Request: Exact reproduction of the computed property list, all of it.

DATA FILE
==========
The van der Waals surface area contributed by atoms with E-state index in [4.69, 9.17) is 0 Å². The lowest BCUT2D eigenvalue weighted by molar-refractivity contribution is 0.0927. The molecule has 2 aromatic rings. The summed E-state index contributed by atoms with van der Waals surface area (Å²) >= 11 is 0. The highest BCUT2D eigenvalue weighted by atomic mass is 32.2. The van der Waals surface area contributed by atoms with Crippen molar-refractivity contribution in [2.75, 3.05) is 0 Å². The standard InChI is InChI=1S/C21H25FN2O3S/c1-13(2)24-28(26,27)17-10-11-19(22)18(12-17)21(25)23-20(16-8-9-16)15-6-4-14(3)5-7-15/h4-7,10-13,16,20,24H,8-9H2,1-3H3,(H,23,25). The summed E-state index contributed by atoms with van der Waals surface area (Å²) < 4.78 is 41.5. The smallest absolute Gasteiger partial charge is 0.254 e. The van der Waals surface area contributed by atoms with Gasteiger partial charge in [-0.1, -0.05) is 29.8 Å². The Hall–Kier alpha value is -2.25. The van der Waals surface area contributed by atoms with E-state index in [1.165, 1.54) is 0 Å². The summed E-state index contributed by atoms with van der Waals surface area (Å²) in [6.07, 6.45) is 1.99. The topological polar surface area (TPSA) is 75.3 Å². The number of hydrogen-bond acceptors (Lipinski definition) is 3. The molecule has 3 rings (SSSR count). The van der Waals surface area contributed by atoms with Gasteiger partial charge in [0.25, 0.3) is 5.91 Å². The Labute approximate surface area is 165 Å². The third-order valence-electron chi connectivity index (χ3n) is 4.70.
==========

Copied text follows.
The van der Waals surface area contributed by atoms with E-state index in [4.69, 9.17) is 0 Å². The lowest BCUT2D eigenvalue weighted by molar-refractivity contribution is 0.0927. The molecule has 2 aromatic rings. The summed E-state index contributed by atoms with van der Waals surface area (Å²) >= 11 is 0. The highest BCUT2D eigenvalue weighted by atomic mass is 32.2. The van der Waals surface area contributed by atoms with Crippen molar-refractivity contribution in [2.75, 3.05) is 0 Å². The standard InChI is InChI=1S/C21H25FN2O3S/c1-13(2)24-28(26,27)17-10-11-19(22)18(12-17)21(25)23-20(16-8-9-16)15-6-4-14(3)5-7-15/h4-7,10-13,16,20,24H,8-9H2,1-3H3,(H,23,25). The summed E-state index contributed by atoms with van der Waals surface area (Å²) < 4.78 is 41.5. The smallest absolute Gasteiger partial charge is 0.254 e. The van der Waals surface area contributed by atoms with Gasteiger partial charge in [-0.1, -0.05) is 29.8 Å². The Hall–Kier alpha value is -2.25. The van der Waals surface area contributed by atoms with E-state index in [1.165, 1.54) is 0 Å². The summed E-state index contributed by atoms with van der Waals surface area (Å²) in [6.07, 6.45) is 1.99. The topological polar surface area (TPSA) is 75.3 Å². The number of hydrogen-bond acceptors (Lipinski definition) is 3. The molecule has 3 rings (SSSR count). The van der Waals surface area contributed by atoms with Gasteiger partial charge in [0.25, 0.3) is 5.91 Å². The Labute approximate surface area is 165 Å². The third-order valence-electron chi connectivity index (χ3n) is 4.70.